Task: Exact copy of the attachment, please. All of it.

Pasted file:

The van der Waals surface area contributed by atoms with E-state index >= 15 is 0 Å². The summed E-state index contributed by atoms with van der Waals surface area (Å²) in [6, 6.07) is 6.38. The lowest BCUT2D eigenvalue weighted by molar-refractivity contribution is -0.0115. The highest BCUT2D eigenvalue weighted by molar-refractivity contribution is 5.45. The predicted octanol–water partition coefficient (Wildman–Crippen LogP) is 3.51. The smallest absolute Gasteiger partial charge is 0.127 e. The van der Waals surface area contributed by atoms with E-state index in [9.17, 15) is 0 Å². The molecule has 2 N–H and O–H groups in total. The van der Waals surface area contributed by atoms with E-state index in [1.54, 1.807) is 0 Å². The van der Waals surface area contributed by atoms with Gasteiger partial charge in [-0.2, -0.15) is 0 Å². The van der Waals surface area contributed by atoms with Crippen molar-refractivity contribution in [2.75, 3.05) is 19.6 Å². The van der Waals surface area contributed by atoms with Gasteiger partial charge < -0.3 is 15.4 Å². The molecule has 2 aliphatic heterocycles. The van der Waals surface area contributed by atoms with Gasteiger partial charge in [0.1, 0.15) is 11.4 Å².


The van der Waals surface area contributed by atoms with E-state index >= 15 is 0 Å². The summed E-state index contributed by atoms with van der Waals surface area (Å²) in [6, 6.07) is 6.38. The lowest BCUT2D eigenvalue weighted by molar-refractivity contribution is -0.0115. The highest BCUT2D eigenvalue weighted by molar-refractivity contribution is 5.45. The predicted octanol–water partition coefficient (Wildman–Crippen LogP) is 3.51. The smallest absolute Gasteiger partial charge is 0.127 e. The van der Waals surface area contributed by atoms with E-state index in [9.17, 15) is 0 Å². The molecule has 2 N–H and O–H groups in total. The van der Waals surface area contributed by atoms with E-state index in [1.54, 1.807) is 0 Å². The van der Waals surface area contributed by atoms with Gasteiger partial charge in [-0.2, -0.15) is 0 Å². The van der Waals surface area contributed by atoms with Crippen molar-refractivity contribution in [2.75, 3.05) is 19.6 Å². The van der Waals surface area contributed by atoms with Gasteiger partial charge < -0.3 is 15.4 Å². The molecule has 2 aliphatic heterocycles. The van der Waals surface area contributed by atoms with Gasteiger partial charge in [0.1, 0.15) is 11.4 Å².